There’s been much talk recently about Google implementing a broad core algorithm update.
A couple of weeks ago, webmasters started to notice changes to their search rankings which many suspected were due to an update to Google’s core algorithm. Google subsequently confirmed this via a tweet to its Search Liaison account, manned by former Search Engine Land editor and Search Engine Watch founder Danny Sullivan.
Each day, Google usually releases one or more changes designed to improve our results. Some are focused around specific improvements. Some are broad changes. Last week, we released a broad core algorithm update. We do these routinely several times per year….
— Google SearchLiaison (@searchliaison) March 12, 2018
Google has suggested that this update has nothing to do with the quality of content, and instead focuses on improving the quality of the SERPs. At SMX West, Nathan Johns, a search quality analyst at Google, stated in an AMA session that the core update was designed to “reward under-rewarded sites” rather than award penalties.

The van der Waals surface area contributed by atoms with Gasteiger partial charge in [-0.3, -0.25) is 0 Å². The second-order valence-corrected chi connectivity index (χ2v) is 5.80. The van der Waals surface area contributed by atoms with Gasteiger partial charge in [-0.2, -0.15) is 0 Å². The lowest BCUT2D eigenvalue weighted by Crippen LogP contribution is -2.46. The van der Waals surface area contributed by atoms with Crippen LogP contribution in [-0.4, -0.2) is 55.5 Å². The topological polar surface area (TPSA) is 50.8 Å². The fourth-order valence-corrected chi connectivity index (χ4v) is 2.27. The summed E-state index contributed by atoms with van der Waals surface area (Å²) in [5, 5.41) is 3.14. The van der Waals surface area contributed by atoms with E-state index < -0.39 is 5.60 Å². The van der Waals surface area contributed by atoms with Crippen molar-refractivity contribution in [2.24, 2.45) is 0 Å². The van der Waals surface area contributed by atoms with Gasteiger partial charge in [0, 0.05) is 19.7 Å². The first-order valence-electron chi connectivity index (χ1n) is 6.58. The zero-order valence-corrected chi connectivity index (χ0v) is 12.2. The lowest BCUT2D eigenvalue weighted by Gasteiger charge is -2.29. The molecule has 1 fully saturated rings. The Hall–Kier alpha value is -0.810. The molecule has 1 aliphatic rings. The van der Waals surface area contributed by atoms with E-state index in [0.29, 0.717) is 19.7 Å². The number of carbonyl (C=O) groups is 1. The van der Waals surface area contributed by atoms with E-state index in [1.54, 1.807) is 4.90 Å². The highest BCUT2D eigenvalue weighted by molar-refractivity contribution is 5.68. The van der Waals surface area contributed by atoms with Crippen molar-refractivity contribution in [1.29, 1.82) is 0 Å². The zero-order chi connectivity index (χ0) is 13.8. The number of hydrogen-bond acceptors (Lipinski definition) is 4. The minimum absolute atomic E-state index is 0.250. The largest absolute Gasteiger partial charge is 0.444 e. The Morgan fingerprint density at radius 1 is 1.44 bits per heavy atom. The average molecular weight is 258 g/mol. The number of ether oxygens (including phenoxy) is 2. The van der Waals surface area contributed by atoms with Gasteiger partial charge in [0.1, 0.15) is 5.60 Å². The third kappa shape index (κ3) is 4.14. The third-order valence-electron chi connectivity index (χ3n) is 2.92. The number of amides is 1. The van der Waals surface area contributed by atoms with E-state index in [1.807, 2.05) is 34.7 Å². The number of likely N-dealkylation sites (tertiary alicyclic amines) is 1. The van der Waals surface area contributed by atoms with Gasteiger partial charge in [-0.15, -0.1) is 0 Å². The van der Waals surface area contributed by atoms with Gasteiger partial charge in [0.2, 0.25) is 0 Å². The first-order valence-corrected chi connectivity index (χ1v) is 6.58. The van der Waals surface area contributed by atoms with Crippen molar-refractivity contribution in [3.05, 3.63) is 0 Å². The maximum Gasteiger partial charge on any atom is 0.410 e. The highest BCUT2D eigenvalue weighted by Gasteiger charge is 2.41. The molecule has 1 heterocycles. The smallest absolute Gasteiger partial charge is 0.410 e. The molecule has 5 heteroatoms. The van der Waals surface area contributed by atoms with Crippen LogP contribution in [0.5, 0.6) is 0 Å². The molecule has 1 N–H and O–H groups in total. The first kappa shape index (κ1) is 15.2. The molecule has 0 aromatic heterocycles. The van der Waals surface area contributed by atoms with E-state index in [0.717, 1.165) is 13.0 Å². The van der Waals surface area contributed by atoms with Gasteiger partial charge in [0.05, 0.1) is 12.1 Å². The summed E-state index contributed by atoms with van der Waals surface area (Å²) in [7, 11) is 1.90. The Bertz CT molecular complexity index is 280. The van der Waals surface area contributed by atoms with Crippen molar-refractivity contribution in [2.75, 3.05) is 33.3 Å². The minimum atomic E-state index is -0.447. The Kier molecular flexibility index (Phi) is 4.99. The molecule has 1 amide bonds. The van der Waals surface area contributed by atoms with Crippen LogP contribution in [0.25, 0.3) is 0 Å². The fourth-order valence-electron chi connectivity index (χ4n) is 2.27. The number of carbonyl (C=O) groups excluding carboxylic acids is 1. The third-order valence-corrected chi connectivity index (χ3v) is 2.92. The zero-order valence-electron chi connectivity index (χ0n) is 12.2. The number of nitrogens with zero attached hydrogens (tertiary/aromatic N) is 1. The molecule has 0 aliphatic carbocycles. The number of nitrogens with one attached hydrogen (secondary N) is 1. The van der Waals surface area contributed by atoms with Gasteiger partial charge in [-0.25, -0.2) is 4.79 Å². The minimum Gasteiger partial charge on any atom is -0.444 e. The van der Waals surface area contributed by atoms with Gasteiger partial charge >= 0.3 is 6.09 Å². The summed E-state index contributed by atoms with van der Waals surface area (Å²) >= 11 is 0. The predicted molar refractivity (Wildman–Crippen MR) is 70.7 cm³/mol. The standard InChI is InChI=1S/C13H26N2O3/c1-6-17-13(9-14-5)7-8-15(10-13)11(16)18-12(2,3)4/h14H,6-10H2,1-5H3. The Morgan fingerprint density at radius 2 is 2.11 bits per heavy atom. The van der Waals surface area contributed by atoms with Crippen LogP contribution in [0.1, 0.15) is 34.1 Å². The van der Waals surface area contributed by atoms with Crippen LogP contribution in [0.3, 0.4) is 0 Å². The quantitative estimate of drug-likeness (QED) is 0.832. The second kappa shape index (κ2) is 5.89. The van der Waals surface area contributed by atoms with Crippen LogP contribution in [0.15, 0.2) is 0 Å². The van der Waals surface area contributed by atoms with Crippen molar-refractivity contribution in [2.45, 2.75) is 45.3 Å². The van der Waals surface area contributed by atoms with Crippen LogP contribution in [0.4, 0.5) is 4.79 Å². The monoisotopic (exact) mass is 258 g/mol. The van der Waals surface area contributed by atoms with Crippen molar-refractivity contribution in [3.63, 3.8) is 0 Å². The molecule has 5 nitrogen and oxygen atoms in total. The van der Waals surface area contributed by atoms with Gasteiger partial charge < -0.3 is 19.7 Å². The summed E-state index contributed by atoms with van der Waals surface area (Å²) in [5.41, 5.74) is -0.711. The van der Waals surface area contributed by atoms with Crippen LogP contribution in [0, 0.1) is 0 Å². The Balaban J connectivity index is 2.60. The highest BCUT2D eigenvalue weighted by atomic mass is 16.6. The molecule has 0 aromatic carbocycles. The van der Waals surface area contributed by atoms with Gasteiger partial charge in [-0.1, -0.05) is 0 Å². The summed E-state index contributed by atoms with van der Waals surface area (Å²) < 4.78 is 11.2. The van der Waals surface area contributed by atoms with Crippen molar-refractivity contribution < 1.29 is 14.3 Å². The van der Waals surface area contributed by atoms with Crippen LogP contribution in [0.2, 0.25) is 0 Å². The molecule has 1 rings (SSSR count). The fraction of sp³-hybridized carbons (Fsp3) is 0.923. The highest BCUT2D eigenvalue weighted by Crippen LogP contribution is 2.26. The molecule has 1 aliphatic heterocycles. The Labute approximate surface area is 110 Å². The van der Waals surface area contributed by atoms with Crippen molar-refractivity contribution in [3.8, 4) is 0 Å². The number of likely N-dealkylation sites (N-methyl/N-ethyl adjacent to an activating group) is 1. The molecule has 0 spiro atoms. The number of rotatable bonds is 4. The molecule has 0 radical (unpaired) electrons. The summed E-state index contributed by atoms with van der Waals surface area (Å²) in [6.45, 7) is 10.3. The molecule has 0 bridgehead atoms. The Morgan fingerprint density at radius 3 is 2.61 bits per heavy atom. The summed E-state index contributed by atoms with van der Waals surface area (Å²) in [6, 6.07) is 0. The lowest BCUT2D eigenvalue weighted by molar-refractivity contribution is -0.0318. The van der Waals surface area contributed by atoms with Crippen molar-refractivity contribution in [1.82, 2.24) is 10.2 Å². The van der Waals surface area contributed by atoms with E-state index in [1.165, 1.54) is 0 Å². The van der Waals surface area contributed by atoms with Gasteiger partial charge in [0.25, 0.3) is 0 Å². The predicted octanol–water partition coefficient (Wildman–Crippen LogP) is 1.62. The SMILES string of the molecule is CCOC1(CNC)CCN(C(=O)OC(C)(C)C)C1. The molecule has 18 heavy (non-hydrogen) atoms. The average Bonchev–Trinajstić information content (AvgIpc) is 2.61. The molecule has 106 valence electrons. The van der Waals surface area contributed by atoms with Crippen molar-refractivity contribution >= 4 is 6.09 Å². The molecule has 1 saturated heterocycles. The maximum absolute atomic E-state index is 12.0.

At Pi Datametrics, our data on organic search rankings would tend to confirm this, as the only real losses we’ve seen – while dramatic – were generally short-lived, and occurred in the run-up to the update itself.
However, if Google wasn’t testing quality, what exactly were they testing?
I turned to the SERPs to have a look, going back in time to the period just before, during and after the recent update. I asked Google a relatively simple question, then analyzed the results to detect any rumblings or suspicious flux.
Testing the Google broad core algorithm update
Google Query: What’s the best toothpaste?
I’ve focused primarily on content that was visible on